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why non-geek parents have the advantage in parenting young makers

This article was first posted at EdSurge on May 22, 2013


em27What does it take to inspire, raise, and nurture young Makers? Do they need lots of “stuff” lying around the house to create with? Do they need Internet access to connect with and learn from other makers? Do they need parents who respect and protect their need to make? “All of the above,” was the conclusion of apanel of Maker Moms and Dads I had the pleasure of participating in at last week’s San Mateo Maker FaireRead more

what makers bring to education

This article was originally posted on EdSurge on October 10, 2012

em13What does the Maker movement have to offer education?  One compelling idea is what some many consider to be an upside-down way to learn.

Larry Rosenstock, founder of High Tech High, started me thinking about this idea in a conversation we had on project-based learning. He pointed out that most programs teach kids in advance the skills they will need to succeed at the project, but Larry believes that the students should learn the skills as part of the project – just at the moment they need them.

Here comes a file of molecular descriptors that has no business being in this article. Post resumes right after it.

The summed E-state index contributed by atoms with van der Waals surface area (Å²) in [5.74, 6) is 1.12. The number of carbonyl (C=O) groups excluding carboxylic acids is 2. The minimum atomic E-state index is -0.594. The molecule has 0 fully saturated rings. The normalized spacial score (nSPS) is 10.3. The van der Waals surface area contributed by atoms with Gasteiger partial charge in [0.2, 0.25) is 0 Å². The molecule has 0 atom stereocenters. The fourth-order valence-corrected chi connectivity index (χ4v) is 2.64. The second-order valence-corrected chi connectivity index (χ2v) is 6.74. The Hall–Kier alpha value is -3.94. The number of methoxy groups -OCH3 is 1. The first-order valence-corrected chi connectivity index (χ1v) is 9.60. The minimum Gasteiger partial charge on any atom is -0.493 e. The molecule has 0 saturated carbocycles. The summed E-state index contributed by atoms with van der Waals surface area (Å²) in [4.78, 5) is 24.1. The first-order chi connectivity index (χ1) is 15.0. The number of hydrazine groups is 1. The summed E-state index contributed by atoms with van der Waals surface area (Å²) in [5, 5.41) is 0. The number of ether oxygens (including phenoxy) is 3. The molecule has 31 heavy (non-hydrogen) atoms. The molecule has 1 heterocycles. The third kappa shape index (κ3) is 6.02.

For example, if one were to teach skills in advance for, say, scientific data collection, a teacher might show students pictures of the equipment they will use, test them on their ability to describe the function, demonstrate how to organize their data and warn them to label their axes–a somewhat mind-numbing approach.

Consider instead the opposite approach–laying out the objective of the lesson, and then helping students discover what tools will help them reach their goal. Read more

diy learning: schoolers, edupunks, and makers challenge education as we know it

This article was first published on O’Reilly Radar on May 15, 2012

Create, disassemble, repurpose! DIY-ers relentlessly void warranties and crack manufacturers’ cases, showing us what is possible when people decide that they, not the vendors, truly own the technology they have purchased. “If you can’t open it, you don’t own it,” the Make Owner’s Manifesto tells us.

This DIY ethic is now seeping into one of the most locked-down social institutions in existence: education. Educators, parents, technologists, students, and others have begun looking at the components, subassemblies, assemblies and specifications of excellent education and are finding ways to improve, reimagine, and reinvent learning at every level. They are inspired by a multiplicity of sources, from neuroscience to gaming, to knock down the barriers to learning that exist for so many young people. In every way, they are looking at the components of teaching and learning, and finding ways to re-create them to be more efficient; more effective; and, critically, more modular. Read more